Also, IV acts faster and is eliminated faster. If you depend on subcutaneous insulin, it peaks much later and if too much is given, that makes things more complicated.
    turnforthenurseRN likes this.
  8. Visit  EGVnurse profile page
    0
    Her BG's were definitely not stable for me on the first day I was caring for her, they were running in the 300's and she felt terrible. I kept titrating the insulin gtt up as per protocol and thinking "This is so much, this lady is going to drop soon" and when I came back the next morning, she had gone into the 40's over night (the night nurse hadn't hung a bag of D5/half NS when BG was less than 180). I also learned that the patient's TPN bag had had insulin in it so they resolved this. The next day her BG's were perfectly in range and stayed there! I was so happy. But why would they keep this woman on an insulin drip for several weeks? I see it as a short-term solution for DKA or HHS but not long-term just for infx and NPO status.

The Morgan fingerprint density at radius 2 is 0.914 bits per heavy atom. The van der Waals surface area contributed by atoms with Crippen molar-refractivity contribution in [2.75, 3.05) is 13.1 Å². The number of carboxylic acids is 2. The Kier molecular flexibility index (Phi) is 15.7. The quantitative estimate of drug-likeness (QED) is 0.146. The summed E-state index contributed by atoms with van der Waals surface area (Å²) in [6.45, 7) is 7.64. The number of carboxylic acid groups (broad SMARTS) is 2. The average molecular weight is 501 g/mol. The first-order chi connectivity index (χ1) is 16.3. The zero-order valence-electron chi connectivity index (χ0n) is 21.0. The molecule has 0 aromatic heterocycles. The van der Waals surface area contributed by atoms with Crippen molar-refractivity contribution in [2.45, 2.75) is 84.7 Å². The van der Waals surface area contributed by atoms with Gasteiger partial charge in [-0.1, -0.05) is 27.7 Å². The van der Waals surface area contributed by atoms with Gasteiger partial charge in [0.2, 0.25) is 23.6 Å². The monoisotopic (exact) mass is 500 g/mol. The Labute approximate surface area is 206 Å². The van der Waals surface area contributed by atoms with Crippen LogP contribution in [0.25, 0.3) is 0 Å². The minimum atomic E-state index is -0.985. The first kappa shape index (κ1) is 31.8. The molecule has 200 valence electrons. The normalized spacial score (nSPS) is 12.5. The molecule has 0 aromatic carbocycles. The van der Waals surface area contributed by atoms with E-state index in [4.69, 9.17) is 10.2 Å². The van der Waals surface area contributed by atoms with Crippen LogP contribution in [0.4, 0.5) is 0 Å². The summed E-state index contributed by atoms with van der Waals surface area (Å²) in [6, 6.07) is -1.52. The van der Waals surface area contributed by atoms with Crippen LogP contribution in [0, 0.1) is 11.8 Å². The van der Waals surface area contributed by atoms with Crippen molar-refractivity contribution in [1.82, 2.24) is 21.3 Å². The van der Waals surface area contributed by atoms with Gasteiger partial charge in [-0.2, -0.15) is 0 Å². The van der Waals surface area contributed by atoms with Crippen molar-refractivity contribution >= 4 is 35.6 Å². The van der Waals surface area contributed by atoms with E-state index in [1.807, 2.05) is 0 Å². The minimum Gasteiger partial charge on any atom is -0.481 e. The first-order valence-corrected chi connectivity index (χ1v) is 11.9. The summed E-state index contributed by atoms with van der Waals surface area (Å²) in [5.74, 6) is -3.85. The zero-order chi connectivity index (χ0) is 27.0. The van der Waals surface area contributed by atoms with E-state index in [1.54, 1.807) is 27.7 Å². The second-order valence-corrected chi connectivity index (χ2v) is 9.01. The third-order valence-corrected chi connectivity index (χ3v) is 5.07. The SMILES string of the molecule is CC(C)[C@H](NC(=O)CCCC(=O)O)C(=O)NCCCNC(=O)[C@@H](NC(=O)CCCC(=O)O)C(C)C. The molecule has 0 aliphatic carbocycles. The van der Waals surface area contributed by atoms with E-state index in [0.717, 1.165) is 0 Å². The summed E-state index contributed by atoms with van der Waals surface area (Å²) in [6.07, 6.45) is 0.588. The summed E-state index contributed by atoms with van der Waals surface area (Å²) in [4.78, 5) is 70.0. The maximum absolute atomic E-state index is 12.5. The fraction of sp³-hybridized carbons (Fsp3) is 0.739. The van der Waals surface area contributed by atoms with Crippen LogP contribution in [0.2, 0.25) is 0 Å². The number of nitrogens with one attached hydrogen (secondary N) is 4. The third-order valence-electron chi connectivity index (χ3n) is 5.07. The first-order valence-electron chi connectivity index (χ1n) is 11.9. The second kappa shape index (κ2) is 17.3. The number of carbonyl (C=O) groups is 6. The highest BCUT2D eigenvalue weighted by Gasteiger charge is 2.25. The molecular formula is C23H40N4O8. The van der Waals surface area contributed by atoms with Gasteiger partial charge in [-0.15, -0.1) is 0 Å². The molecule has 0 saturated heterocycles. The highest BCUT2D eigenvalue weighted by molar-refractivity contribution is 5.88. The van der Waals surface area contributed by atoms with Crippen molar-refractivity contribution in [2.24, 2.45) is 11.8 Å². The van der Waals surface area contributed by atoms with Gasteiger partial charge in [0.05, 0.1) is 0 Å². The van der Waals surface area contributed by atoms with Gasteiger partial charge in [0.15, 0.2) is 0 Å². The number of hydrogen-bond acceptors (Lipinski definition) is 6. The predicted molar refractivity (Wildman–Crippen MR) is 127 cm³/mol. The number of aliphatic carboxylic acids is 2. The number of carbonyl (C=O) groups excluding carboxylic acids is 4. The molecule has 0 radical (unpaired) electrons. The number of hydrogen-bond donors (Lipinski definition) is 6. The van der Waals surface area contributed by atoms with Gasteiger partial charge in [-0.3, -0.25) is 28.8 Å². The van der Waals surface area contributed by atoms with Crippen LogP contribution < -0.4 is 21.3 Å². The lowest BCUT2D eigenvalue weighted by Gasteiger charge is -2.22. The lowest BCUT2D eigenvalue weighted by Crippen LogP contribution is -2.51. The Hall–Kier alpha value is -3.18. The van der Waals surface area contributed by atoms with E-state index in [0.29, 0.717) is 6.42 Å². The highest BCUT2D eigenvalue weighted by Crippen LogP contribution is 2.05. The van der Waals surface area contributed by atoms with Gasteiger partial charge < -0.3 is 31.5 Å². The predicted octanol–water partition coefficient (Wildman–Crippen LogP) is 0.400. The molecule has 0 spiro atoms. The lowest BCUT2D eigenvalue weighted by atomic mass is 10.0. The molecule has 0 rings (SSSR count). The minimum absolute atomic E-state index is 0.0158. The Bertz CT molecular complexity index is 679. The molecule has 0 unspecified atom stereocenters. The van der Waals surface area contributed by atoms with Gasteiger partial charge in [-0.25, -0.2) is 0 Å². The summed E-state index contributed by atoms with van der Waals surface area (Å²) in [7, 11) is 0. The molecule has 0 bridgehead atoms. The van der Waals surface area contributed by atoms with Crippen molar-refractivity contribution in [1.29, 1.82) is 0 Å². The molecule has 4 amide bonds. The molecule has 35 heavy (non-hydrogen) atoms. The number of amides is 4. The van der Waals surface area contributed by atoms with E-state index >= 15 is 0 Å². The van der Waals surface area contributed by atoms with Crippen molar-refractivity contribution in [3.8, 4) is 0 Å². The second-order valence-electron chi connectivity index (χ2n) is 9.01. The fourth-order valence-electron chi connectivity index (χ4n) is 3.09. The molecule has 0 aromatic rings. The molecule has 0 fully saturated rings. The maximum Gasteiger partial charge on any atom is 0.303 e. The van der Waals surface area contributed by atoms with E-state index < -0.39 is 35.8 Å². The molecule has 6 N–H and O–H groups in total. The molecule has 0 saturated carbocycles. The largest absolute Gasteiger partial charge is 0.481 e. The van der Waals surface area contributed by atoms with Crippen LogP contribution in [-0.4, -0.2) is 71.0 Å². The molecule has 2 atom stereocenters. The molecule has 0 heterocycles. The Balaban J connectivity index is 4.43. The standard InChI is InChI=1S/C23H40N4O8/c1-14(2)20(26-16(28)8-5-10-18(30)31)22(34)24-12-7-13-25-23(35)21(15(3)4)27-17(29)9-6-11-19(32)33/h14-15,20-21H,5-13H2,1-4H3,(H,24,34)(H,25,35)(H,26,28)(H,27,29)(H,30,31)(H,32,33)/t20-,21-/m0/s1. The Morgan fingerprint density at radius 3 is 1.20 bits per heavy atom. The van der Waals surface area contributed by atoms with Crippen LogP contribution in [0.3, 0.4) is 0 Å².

I would consider weaning her off the insulin gtt and starting her on SC insulin and fluids once she left the ICU and came to our unit. A good SC basal-bolus insulin regimen could stabilize her blood sugars just as an insulin gtt but with less of the risk of swinging between highs and lows. Since she's NPO and on TPN, I imagine it might be easier to determine appropriate doses of short-acting and long-acting insulin to match the carbs in her TPN as well as her metabolic needs. Giver her a higher dose of Lantus or long-acting insulin to cover the stress/infection-induced hyperglycemia. An insulin gtt just seems to carry a higher risk for error. :-/
  9. Visit  turnforthenurseRN profile page
    0
    Quote from eatmysoxRN
    I had a patient on an insulin drip when I floated to SICU one night. The experienced nurse that gave me report said she didn't really know why the patient was on it. I asked some other nurses who also gave inadequate answers. The patient had multiple comorbidities.

    During my lunch I tried to look it up with few answers. At the end of my shift I was honestly still lost. I followed protocol and maintained fairly tight glycemic control but I prefer to understand why something is going on. Additionally, I considered it could contribute to increasing potassium levels since despite multiple potassium boluses the potassium stayed around 3.